March 19, 2013

Mistrial declared in Miami police killing

Jurors said the conduct of the lead detective in the case was questionable, but four jurors could not vote to acquit Dennis Escobar of first-degree murder.

Jurors generally agreed: The conduct of a key homicide detective “was shady” during the investigation into the 1988 slaying of Miami Police Officer Victor Estefan.

Eight jurors wanted to acquit Dennis Escobar of the 1988 killing of the popular Miami patrolman. But four, bothered by key facts of Escobar’s role in the slaying — some detailed in testimony from his own wife — couldn’t agree to a not-guilty verdict

And so the jury, after about two full days of deliberation, hit an impasse. A judge Tuesday declared a mistrial. And Escobar, more than two decades after first landing on Death Row for the Estefan murder, will face yet another trial in a long-running and often-frustrating legal saga.

“We all agreed Officer Estefan died a hero,” jury foreman Paul Dunn said in an interview. “But we would have liked a more clear-cut case.”

Tuesday’s mistrial ended a five-week proceeding that featured a series of strange twists — most notably, the surprising discovery of a police audio tape that depicted Escobar invoking his constitutional Miranda right to remain silent.

The tape, along with the inconsistent testimony of Miami Detective Jorge Morin, weighed on jurors.

“I think we got a very unanimous feeling that the Miranda [waiver] and testimony of Detective Morin was shady,” said Dunn, who declined to reveal his own vote. “But other issues were hard to put out of some jurors’ minds.”

Those issues: Escobar’s own wife testified that she took her husband and his brother to a West Miami-Dade canal to dump the revolver believed used to kill Estefan during a Little Havana traffic stop. Inside a stolen Mazda believed used in the crime, police found a fingerprint belonging to Escobar’s brother, Douglas, whom prosecutors said ordered his sibling to shoot Estefan.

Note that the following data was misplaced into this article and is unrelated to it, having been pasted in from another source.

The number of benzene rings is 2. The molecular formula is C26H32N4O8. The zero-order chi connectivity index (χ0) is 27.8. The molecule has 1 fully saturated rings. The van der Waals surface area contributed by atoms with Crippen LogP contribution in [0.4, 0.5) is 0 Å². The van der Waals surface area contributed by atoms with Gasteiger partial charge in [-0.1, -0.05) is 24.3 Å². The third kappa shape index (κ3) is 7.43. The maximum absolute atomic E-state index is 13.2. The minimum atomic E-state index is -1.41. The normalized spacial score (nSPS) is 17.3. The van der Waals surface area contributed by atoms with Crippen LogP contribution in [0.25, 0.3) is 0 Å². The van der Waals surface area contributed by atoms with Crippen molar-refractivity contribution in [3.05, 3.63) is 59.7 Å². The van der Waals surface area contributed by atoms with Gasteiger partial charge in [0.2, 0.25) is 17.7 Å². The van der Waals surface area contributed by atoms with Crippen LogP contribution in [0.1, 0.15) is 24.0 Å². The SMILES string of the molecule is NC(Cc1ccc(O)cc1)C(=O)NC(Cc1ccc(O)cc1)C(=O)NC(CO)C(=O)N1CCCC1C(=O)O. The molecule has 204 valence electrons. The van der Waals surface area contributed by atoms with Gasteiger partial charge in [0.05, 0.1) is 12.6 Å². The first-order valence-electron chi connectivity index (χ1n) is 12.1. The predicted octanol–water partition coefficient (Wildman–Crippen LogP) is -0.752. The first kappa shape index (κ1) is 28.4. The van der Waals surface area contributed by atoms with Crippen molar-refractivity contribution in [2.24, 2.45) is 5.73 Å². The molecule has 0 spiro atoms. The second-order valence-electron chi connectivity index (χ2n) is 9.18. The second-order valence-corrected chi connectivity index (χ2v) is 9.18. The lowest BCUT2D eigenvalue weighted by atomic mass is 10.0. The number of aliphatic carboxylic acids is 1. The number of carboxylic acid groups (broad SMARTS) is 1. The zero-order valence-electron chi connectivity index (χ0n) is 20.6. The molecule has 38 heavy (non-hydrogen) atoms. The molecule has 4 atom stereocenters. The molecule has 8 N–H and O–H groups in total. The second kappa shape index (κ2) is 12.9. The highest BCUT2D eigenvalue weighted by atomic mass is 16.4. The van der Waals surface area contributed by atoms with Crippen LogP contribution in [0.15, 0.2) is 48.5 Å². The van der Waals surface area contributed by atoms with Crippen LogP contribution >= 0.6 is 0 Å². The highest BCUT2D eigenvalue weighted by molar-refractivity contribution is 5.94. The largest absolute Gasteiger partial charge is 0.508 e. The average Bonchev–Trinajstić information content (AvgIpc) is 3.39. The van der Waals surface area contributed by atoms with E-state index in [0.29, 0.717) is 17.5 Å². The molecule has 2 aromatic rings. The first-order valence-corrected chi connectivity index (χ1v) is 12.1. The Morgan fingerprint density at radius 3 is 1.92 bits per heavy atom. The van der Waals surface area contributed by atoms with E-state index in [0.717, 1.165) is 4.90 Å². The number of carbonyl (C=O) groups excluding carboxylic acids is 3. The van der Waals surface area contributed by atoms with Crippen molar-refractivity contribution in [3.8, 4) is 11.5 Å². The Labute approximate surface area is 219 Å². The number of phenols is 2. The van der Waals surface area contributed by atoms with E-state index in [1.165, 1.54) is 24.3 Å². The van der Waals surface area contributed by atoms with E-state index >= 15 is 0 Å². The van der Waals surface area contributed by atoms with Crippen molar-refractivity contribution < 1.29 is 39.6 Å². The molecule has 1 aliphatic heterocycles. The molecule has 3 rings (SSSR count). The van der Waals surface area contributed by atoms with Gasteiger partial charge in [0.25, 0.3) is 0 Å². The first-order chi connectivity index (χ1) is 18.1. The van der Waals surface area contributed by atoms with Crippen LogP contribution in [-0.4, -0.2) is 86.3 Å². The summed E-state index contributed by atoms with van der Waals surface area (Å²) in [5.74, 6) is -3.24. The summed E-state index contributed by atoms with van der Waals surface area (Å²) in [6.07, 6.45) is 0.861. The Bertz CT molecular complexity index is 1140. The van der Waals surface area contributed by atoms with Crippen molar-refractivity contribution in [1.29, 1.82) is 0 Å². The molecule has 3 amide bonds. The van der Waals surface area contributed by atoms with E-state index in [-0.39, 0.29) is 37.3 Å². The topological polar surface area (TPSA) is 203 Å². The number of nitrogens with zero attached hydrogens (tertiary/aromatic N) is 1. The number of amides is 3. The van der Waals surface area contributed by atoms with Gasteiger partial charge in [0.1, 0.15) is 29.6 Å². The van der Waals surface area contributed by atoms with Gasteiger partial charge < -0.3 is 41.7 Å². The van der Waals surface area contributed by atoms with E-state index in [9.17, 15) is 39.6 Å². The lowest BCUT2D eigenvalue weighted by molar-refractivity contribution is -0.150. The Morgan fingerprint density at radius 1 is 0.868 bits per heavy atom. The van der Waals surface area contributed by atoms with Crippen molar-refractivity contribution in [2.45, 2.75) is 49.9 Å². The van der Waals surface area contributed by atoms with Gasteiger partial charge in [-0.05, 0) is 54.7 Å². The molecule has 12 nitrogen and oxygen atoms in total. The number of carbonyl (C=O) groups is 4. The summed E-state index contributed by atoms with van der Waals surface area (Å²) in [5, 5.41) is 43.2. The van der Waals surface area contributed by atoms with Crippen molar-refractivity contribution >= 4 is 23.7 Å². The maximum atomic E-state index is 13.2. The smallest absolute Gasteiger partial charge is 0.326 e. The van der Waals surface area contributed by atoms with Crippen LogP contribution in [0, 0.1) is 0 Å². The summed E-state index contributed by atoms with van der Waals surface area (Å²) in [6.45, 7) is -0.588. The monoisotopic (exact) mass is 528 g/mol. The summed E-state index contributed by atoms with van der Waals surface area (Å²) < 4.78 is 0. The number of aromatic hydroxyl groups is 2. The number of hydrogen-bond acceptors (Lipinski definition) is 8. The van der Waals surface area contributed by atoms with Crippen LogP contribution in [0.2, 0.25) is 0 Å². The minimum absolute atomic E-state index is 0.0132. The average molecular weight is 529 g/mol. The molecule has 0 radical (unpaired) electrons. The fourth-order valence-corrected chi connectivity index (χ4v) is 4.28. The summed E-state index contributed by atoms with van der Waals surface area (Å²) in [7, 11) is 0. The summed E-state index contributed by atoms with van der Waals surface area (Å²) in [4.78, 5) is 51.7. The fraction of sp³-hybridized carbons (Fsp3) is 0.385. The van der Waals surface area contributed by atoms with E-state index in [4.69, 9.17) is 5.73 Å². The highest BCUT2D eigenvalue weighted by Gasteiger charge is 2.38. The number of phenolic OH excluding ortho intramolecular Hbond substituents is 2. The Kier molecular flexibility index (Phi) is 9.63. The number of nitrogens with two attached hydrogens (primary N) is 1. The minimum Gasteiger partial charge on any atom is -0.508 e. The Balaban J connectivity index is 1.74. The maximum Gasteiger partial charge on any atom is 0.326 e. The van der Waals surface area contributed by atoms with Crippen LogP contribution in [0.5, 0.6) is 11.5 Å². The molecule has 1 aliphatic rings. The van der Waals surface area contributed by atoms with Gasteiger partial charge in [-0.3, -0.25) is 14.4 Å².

But jurors could not get past the lack of eyewitnesses.

“We couldn’t come to a conclusion as to whether Dennis was there not,” juror Carl Vivolo said. “It was really, really tough.”

Escobar and his brother were first convicted of Estefan’s murder in 1991 and sent to Death Row, a decision later overturned by the Florida Supreme Court.

The brothers are serving life sentences for trying to kill highway patrol troopers in Southern California.

Dennis Escobar, the alleged gunman charged with first-degree murder, faced the death penalty if convicted in Miami. Opening statements finally began Feb. 14.

But three days later, Morin himself discovered the audio tape in an evidence box. In the recording Escobar, in a prison hospital bed, told the homicide detective to talk to his lawyer.

Morin alerted stunned prosecutors. With the case suddenl weakened, prosecutors offered Escobar a plea deal, which would have spared each brother the death penalty and shipped them to California, to serve their life sentences, after they served another 18 years in Florida.

But Escobar, after first agreeing to the plea, backtracked. Miami-Dade Circuit Judge Leon Firtel allowed Escobar’s alleged confession to stand after the detective and a California trooper testified that Escobar, after asking for a lawyer, later changed his mind, agreeing to confess.

At trial, Escobar’s defense lawyer, Phil Reizenstein, honed in on Morin’s seeming contradictions in testimony over the years, including whether he lied when he previously claimed Escobar had no lawyer.

“I never profess to be perfect in any investigation,” Morin acknowledged from the stand after hours of sparring. “When you’re dealing with investigations, you’re dealing with the human element.”

The strategy worked. Jurors almost immediately asked to hear a read-back of Morin’s testimony, which took more than a day.

By Monday, Estefan’s emotionally taxed relatives — who dutifully attended every day of trial — were girding themselves for an acquittal.

For Delia Estefan, the hung jury was another slap in the face after years of agony. She showed up every day, her purse holding her husband’s posthumous coronel police badge, still in his tattered leather wallet.

“So much struggle for nothing. So much suffering, for what?” Delia Estefan said. “I hope to God there is justice and that one day Escobar will pay.”

As for Douglas Escobar, he is still awaiting trial. And now a new trial date must set for Dennis.

“We thank the jury for doing their job,” Reizenstein said. “While this has been hard for my client, we also know it was hard for Officer Estefan’s family. I said it in closing, that Officer Estefan died a hero, and that this was not about him and I meant it.”

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